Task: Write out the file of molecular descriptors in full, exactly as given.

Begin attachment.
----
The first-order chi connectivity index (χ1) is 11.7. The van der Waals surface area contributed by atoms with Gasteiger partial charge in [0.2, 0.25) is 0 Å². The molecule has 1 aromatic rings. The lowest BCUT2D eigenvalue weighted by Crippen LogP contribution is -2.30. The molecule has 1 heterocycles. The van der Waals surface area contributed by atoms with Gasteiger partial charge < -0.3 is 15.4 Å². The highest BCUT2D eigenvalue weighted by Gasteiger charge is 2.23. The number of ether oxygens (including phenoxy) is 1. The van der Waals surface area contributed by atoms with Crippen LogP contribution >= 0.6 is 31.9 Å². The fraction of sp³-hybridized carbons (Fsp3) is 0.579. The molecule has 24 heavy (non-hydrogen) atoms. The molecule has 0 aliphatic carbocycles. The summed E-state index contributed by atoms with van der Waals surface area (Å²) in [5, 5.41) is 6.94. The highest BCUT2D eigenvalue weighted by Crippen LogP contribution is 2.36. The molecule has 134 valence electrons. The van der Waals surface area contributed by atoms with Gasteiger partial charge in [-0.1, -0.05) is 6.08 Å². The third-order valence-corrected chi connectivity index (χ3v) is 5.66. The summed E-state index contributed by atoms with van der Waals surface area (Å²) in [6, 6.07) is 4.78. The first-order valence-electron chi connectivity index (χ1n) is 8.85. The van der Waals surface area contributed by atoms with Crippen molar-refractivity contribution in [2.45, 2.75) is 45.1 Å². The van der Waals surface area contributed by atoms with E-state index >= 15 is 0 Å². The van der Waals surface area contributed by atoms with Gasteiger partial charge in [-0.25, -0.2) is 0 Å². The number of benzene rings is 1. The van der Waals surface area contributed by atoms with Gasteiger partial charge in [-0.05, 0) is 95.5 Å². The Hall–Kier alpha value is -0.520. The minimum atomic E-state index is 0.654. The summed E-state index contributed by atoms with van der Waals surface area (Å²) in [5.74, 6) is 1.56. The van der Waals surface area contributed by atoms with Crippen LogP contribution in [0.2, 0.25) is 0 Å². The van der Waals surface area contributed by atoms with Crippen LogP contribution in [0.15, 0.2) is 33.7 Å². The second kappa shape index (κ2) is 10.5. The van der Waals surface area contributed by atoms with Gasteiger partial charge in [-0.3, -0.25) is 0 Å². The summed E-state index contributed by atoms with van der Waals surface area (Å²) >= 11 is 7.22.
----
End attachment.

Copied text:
The first-order chi connectivity index (χ1) is 11.7. The van der Waals surface area contributed by atoms with Gasteiger partial charge in [0.2, 0.25) is 0 Å². The molecule has 1 aromatic rings. The lowest BCUT2D eigenvalue weighted by Crippen LogP contribution is -2.30. The molecule has 1 heterocycles. The van der Waals surface area contributed by atoms with Gasteiger partial charge < -0.3 is 15.4 Å². The highest BCUT2D eigenvalue weighted by Gasteiger charge is 2.23. The number of ether oxygens (including phenoxy) is 1. The van der Waals surface area contributed by atoms with Crippen LogP contribution >= 0.6 is 31.9 Å². The fraction of sp³-hybridized carbons (Fsp3) is 0.579. The molecule has 24 heavy (non-hydrogen) atoms. The molecule has 0 aliphatic carbocycles. The summed E-state index contributed by atoms with van der Waals surface area (Å²) in [5, 5.41) is 6.94. The highest BCUT2D eigenvalue weighted by Crippen LogP contribution is 2.36. The molecule has 134 valence electrons. The van der Waals surface area contributed by atoms with Gasteiger partial charge in [-0.1, -0.05) is 6.08 Å². The third-order valence-corrected chi connectivity index (χ3v) is 5.66. The summed E-state index contributed by atoms with van der Waals surface area (Å²) in [6, 6.07) is 4.78. The first-order valence-electron chi connectivity index (χ1n) is 8.85. The van der Waals surface area contributed by atoms with Crippen molar-refractivity contribution in [2.45, 2.75) is 45.1 Å². The van der Waals surface area contributed by atoms with E-state index >= 15 is 0 Å². The van der Waals surface area contributed by atoms with Gasteiger partial charge in [-0.25, -0.2) is 0 Å². The number of benzene rings is 1. The van der Waals surface area contributed by atoms with Gasteiger partial charge in [-0.05, 0) is 95.5 Å². The Hall–Kier alpha value is -0.520. The minimum atomic E-state index is 0.654. The summed E-state index contributed by atoms with van der Waals surface area (Å²) in [5.74, 6) is 1.56. The van der Waals surface area contributed by atoms with Crippen LogP contribution in [0.2, 0.25) is 0 Å². The van der Waals surface area contributed by atoms with Crippen LogP contribution in [0.15, 0.2) is 33.7 Å². The second kappa shape index (κ2) is 10.5. The van der Waals surface area contributed by atoms with Gasteiger partial charge in [-0.3, -0.25) is 0 Å². The summed E-state index contributed by atoms with van der Waals surface area (Å²) >= 11 is 7.22.